Oops! Piano Student Interview Mistakes And How to Avoid Them

Your phone rings… it’s a potential student!  You talk some details and then you arrange an interview.  For all intents and purposes this is a “done deal”.  As long as the child isn’t hanging from your studio chandelier by the end of the interview you’re fairly certain that you’ll take him on as a student.  And as long as it’s clear you don’t bite, the parent will likely sign him up.  So what’s the point of this interview?  To simply check for light fixture fixations?

Oops!  I Thought This Was Just an Interview…

This interview isn’t simply a meet and greet. And it’s not simply an introduction to your piano teaching studio.  It’s the start of a relationship… and you want to start right.  Clearly show your professionalism, your ingenuity and your care and concern for your students.  First impressions matter; they set the tone for the rest of your dealings with this family.

Oops!  I Peppered Them With Questions…

People are never “themselves” in an interview situation.  You will always be met with their careful and guarded side.  Do all you can to put both parent and child at ease.  Avoid the tendency to treat this like a job interview and instead turn it into a mini-lesson.  Put together the most fun introduction to what piano lessons with you will look like and allow Mom or Dad to see you in action and the child to realize just how awesome piano lessons are going to be.  Putting people on the spot and creating awkward and stilted responses is not the best use of your time and you won’t often get candid and genuine answers anyway.

Oops!  I Forgot That This is a Marketing Opportunity Too..

You have a captive audience with the potential to create a ton of free advertising for you.  This is a news-worthy event in their lives (their child is starting piano lessons… everyone will know!) and so this interview is the perfect opportunity to share 3 of the things you feel set your studio apart.  Do not fall into the trap of trash talking your competition, but instead present the 3 most fabulous aspects of your studio that you know cannot be found anywhere else.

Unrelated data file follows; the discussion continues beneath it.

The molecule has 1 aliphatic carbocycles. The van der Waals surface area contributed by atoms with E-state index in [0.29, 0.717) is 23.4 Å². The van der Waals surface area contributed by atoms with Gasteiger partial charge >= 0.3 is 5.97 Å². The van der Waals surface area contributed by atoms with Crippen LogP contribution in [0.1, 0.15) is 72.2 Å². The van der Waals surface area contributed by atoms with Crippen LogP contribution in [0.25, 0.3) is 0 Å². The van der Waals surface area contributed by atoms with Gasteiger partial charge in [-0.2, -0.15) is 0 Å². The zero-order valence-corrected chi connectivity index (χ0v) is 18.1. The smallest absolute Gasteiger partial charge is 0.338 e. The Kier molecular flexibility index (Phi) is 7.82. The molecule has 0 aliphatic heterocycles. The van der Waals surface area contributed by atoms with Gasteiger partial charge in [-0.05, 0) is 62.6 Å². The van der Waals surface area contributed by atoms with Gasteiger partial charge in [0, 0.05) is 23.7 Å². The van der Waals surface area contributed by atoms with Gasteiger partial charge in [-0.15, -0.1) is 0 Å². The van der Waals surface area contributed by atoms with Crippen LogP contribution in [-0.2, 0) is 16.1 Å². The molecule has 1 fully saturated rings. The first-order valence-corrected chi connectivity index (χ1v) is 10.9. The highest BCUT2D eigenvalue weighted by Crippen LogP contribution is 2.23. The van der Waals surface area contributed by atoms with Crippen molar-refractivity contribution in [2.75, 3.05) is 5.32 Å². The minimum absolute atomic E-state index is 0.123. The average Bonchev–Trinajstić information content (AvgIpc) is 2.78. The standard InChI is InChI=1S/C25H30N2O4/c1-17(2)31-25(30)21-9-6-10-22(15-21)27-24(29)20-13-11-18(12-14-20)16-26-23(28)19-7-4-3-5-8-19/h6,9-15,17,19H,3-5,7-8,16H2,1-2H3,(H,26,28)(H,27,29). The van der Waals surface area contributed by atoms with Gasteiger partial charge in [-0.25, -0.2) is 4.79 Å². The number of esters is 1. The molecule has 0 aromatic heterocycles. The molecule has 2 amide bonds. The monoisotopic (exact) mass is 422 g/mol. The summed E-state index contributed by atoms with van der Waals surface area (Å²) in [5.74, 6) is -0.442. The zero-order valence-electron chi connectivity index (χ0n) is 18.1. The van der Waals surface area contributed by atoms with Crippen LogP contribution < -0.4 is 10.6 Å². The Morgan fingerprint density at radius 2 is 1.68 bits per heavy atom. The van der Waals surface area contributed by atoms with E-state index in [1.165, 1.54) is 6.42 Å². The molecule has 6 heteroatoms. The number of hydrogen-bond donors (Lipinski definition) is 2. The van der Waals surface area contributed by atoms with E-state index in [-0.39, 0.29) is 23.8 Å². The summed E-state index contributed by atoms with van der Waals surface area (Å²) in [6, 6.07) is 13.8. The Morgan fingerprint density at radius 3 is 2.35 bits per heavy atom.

Oops!  I Thought It Was Over…

So the interview is over, the policies reviewed, the child is excited and you’ve gained a new student! But it’s not over yet. Be sure to follow-up to further show your commitment to your students and your tendency to go above and beyond. Pop a personalized card in the mail addressed to your new student. Mention something they did particularly well during their mini lesson and include one thing that they can look forward to at their first lesson with you. It makes a huge difference in establishing your relationship with the new family, and it takes about 5 minutes to do.

The word interview sirs up images of awkward questions, stilted answers, and air of judgement. Banish these negative connotations from your first meeting and you’re sure to be scheduling many, many more of them in the near future!

Don’t forget that the initial interview is the perfect opportunity to really “sell” them on how unique your studio is.  Once I show my potential families how I teach theory, encourage practice, teach composing to even young students, and motivate the boys… they’re practically begging for a spot!  If you’re wanting help with bringing “wow” to any of these… we’ve got you covered!

5 Responses to Oops! Piano Student Interview Mistakes And How to Avoid Them

  1. Wendy Funk says

    I am relatively new to the piano teaching career and I’m not exactly sure what a “fun introduction to piano lessons” would consist of. Could you please give me an example?
    By the way. I LOVE your posts and I enter all of your ideas/suggestions in my “How To Be A Fabulous Piano Teacher” binder. After I’ve used one, I record how it went and what I would alter next time, if anything.
    Thank-YOU so very much for sharing your wisdom and experience!

  2. says

    I never refer to this meeting as an “interview”. It makes me feel just as uncomfortable as the student and/or parent does. I call it a “consultation”.

    Wendy…..Make sure you get their book “Piano Hands Shouldn’t Flip Burgers”. Very easy to read, and jam packed with great ideas!

    • Ioana Barrie says

      I will have to start calling the interview a consultation. I do have to agree that I like the term better because it sounds more profesional.

  3. says

    Wendy, one thing I like to do for the first ‘mini-lesson/interview” is a fun “duet”- I play a kind of jazzy accompaniment while the prospective student plays each white key going up the keyboard. Or, you could use the Pecking Hen Duet in the Faber Primer book. Almost everyone does a pretty good job with it and enjoy being able to play a song the first day. And then maybe do some improv exercises. If the child is about 5, they generally like tracing their hands on paper when a colorful marker and learning their finger numbers. That can be the “theory” part of the 1st lesson.

  4. Holly Valencia says

    I agree, the first meet and greet should be comfortable and welcoming, with a friendly atmosphere; and at the same time being clear and firm on your policies. When I first speak to them on the phone, I don’t call it an interview, but an “orientation”. :)

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